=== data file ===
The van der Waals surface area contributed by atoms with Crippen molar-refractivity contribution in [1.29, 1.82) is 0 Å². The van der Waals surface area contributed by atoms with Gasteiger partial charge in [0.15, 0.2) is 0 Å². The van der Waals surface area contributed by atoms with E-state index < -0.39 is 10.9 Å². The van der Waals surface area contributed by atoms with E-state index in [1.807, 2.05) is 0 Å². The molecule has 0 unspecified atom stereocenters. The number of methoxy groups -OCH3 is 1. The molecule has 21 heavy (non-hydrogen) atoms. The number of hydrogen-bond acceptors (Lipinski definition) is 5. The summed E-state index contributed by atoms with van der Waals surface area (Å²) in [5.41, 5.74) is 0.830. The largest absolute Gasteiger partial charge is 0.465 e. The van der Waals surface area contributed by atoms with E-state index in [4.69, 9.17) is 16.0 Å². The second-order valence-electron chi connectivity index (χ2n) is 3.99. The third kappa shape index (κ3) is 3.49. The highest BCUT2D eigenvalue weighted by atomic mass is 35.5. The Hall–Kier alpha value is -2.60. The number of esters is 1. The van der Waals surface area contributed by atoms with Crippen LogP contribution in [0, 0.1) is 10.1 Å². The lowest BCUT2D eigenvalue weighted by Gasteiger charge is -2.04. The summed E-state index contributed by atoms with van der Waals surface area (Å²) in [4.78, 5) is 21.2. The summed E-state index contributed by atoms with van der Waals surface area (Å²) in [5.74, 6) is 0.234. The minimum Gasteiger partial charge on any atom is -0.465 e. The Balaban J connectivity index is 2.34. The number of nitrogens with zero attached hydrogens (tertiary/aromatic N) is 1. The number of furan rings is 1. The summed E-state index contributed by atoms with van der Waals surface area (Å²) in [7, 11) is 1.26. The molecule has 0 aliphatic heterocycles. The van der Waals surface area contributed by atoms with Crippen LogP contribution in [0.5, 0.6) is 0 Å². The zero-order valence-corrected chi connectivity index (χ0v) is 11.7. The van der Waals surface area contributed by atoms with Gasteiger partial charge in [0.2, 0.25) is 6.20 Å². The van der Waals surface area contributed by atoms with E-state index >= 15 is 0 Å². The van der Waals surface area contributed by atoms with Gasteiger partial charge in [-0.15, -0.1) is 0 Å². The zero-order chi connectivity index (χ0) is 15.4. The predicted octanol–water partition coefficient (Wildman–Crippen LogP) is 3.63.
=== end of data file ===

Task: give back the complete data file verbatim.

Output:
The van der Waals surface area contributed by atoms with Crippen molar-refractivity contribution in [1.29, 1.82) is 0 Å². The van der Waals surface area contributed by atoms with Gasteiger partial charge in [0.15, 0.2) is 0 Å². The van der Waals surface area contributed by atoms with E-state index < -0.39 is 10.9 Å². The van der Waals surface area contributed by atoms with E-state index in [1.807, 2.05) is 0 Å². The molecule has 0 unspecified atom stereocenters. The number of methoxy groups -OCH3 is 1. The molecule has 21 heavy (non-hydrogen) atoms. The number of hydrogen-bond acceptors (Lipinski definition) is 5. The summed E-state index contributed by atoms with van der Waals surface area (Å²) in [5.41, 5.74) is 0.830. The largest absolute Gasteiger partial charge is 0.465 e. The van der Waals surface area contributed by atoms with E-state index in [4.69, 9.17) is 16.0 Å². The second-order valence-electron chi connectivity index (χ2n) is 3.99. The third kappa shape index (κ3) is 3.49. The highest BCUT2D eigenvalue weighted by atomic mass is 35.5. The Hall–Kier alpha value is -2.60. The number of esters is 1. The van der Waals surface area contributed by atoms with Crippen LogP contribution in [0, 0.1) is 10.1 Å². The lowest BCUT2D eigenvalue weighted by Gasteiger charge is -2.04. The summed E-state index contributed by atoms with van der Waals surface area (Å²) in [4.78, 5) is 21.2. The summed E-state index contributed by atoms with van der Waals surface area (Å²) in [5.74, 6) is 0.234. The minimum Gasteiger partial charge on any atom is -0.465 e. The Balaban J connectivity index is 2.34. The number of nitrogens with zero attached hydrogens (tertiary/aromatic N) is 1. The number of furan rings is 1. The summed E-state index contributed by atoms with van der Waals surface area (Å²) in [7, 11) is 1.26. The molecule has 0 aliphatic heterocycles. The van der Waals surface area contributed by atoms with Crippen LogP contribution in [0.5, 0.6) is 0 Å². The zero-order valence-corrected chi connectivity index (χ0v) is 11.7. The van der Waals surface area contributed by atoms with Gasteiger partial charge in [0.2, 0.25) is 6.20 Å². The van der Waals surface area contributed by atoms with E-state index >= 15 is 0 Å². The van der Waals surface area contributed by atoms with Gasteiger partial charge in [-0.15, -0.1) is 0 Å². The zero-order chi connectivity index (χ0) is 15.4. The predicted octanol–water partition coefficient (Wildman–Crippen LogP) is 3.63.